2010 Rio Conventions Calendar Photography
2010 Rio Conventions Calendar
The polar bear is at the top of the arctic marine food web and can thus be used to monitor
the impact of changes to the arctic ecosystem (such as the effects of climate change). It
is estimated that 20,000 polar bears are left in the Arctic. Climate change represents the
most serious threat to the polar bears.
Sustaining Life, Sustaining Our Future
The United Nations Convention to Combat Desertification (UNCCD), the United Nations Framework
Convention on Climate Change (UNFCCC), and the Convention for Bio Diversity (CBD) –
otherwise known as the "Rio Conventions" present their A3 sized 2010 calendar to
world leaders, heads of governments, environment ministers and negotiators,
inter-governmental agencies, non government organizations and key individuals engaged in
environmental challenges all over the world.
The lives and well-being of over 6 billion people on Earth are intimately linked to the
health of the species and ecosystems on our planet, and to its stability. We rely on nature
to provide us with food, fuel and medicine. We rely on nature for invaluable services like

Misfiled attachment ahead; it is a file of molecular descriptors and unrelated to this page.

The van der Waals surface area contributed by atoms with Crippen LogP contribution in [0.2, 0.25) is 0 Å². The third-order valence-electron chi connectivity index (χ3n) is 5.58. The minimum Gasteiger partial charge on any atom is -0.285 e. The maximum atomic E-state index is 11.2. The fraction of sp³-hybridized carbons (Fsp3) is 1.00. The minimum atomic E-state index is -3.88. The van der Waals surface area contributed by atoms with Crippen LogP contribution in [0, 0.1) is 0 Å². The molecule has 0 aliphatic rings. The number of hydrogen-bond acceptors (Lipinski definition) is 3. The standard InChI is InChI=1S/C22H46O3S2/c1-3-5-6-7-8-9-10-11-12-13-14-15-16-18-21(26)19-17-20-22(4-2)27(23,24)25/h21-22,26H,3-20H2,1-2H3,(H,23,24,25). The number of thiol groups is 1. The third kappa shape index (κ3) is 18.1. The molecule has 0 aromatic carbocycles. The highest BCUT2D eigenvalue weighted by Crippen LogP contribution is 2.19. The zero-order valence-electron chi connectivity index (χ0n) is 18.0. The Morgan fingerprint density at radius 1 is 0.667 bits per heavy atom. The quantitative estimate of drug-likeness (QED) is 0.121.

crop pollination, climate stabilization, and air and water purification. Preserving the
integrity of nature – and therefore a high quality of life for people everywhere
– requires that we live sustainably and place only those demands upon the planet that
do not exceed its capacity to regenerate.
Achieving this balance is the key to sustainable development and to realizing full human
potential. In 1992, the international community committed to the vision of a sustainable
future by agreeing to promote sustainable development using three groundbreaking treaties:
the United Nations Framework Convention on Climate Change, the United Nations Convention to
Combat Desertification and the Convention on Biological Diversity. These Conventions address
climate change, desertification/land degradation and biodiversity loss respectively. Over
time, we have increasingly realized that these issues, and therefore the implementation of
these treaties, are deeply connected.
The United Nations has designated 2010 as the International Year of Biodiversity. During
the year, individuals and groups around the world will be making commitments and developing
long-term strategies to safeguard biodiversity for their sake and for that of future
generations. Biodiversity is being lost at an alarming rate. Now is the time to act.
We cannot tackle biodiversity loss, climate change and land degradation independently.
For example, approximately 10% of the species assessed so far are at risk of extinction for
every 1°C rise in global mean surface temperature. There is also increasing evidence